Be Thankful the ’80s Are Over


This weekend’s Filler Clip ™: I have never seen this show, and probably never will, but I know of it because I had a book called “The Best of TV Sitcoms” (a guide to the best U.S. sitcoms from the ’50s through ’80s, as chosen by newspaper critics) where critics chose it as the worst sitcom of the ’80s. The worst sitcom of any decade is pretty impressive; worst of the ’80s is kind of an astounding achivement. That was, after all, a time when bad network TV shows were worse than they would ever be allowed to be today — there are lots of bad shows now, but they usually have a certain baseline of technical competence.

Apparently it was one of the first projects Fred Silverman set up as an independent producer after he left NBC. (Having run all three networks, there was nowhere left for him to go as an executive. If only Fox had existed at that time.) He and the creators sold it to NBC in the middle of their pre-Cosby slump, and NBC put it on the air. It was about two guys who run an ad for a live-in maid, and wind up hiring a gorgeous blonde. In other words, Three’s Company with one girl and two guys and with the guys’ steady girlfriends replacing the Ropers. Then it got revived in syndication, because in the late ’80s everything was getting revived in syndication.

I’m actually surprised that cable channels — which have taken the place of syndication when it comes to ordering and running cheap sitcoms– have been slow to do the same, and commission new episodes of canceled broadcast-network shows. Maybe the success of The Game on BET will prompt other cable networks to do the same.

Anyway, I don’t know if this was the worst sitcom of its era and I’m not very anxious to find out, but I do know one thing: those glittering credits effects were pretty snazzy at the time.


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Be Thankful the ’80s Are Over

  1. I'm not entirely sure on the ratings, but I believe Futurama has done decently well on Comedy Central.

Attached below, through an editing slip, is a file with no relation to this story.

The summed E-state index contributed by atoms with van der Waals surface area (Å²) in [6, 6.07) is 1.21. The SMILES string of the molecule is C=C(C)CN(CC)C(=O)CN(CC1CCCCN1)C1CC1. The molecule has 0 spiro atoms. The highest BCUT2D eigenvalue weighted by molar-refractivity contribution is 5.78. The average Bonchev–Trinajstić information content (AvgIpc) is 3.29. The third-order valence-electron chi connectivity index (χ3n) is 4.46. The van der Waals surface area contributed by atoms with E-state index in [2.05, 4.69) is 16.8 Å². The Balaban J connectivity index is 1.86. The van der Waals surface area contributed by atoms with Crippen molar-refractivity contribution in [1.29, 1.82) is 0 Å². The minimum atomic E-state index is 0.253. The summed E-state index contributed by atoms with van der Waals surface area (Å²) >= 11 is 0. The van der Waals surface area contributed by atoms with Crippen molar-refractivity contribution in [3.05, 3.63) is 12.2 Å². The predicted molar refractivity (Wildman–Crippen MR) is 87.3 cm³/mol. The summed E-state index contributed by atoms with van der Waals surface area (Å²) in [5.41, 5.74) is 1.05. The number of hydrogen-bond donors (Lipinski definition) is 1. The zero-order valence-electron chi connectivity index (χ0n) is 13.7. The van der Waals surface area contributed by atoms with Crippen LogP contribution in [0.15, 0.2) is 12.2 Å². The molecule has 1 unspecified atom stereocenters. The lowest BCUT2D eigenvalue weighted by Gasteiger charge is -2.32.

2. I would think reviving a canceled broadcast show that wasn't an out-and-out bomb, but rather an on-the-bubble show that just happened to fall off the wrong side of the bubble, would make sense. You'd have a built-in audience, at least for the first couple of episodes. An ideal candidate would be a show that's already been on for a couple of years and built a following that, while perhaps too small for network, would be sizable in a cable channel's eyes. I know not everyone migrates when a show moves from broadcast to cable, but for a lot of on-the-bubble shows, even half the audience would be good for a lot of cable channels.

    For example, I thought My Name is Earl would have been a good candidate for cable-channel revival.

    • There actually was some talk about reviving Earl for TBS, as I recall. But that show had several things working against it, most obviously that it was really expensive to produce and there weren't a lot of places to cut the budget. Greg Garcia said something to the effect that negotiations with TBS fell apart because they couldn't make the economics work without damaging the integrity of the show.

      In other words, it's hard to revive an expensive show on the cheap. I'm not exactly sure how Futurama does it, though I assume Fox is willing to swallow some of the cost because they'll make it back in DVD sales and syndication.

      (I suppose Earlcould have saved money by moving production to Atlanta the way The Game did, but who knows if the cast would have accepted that.)

      • I also got the impression that the Futurama cast all had to take a haircut to get the new season (and the movies) made. True, they didn't end up using different voice actors like Fox threatened, but I doubt they are being paid what they all thought they should be making.

        Of course, in the years off the air, a haircut might end up meaning "about the same pay as when the show was cancelled the first time."

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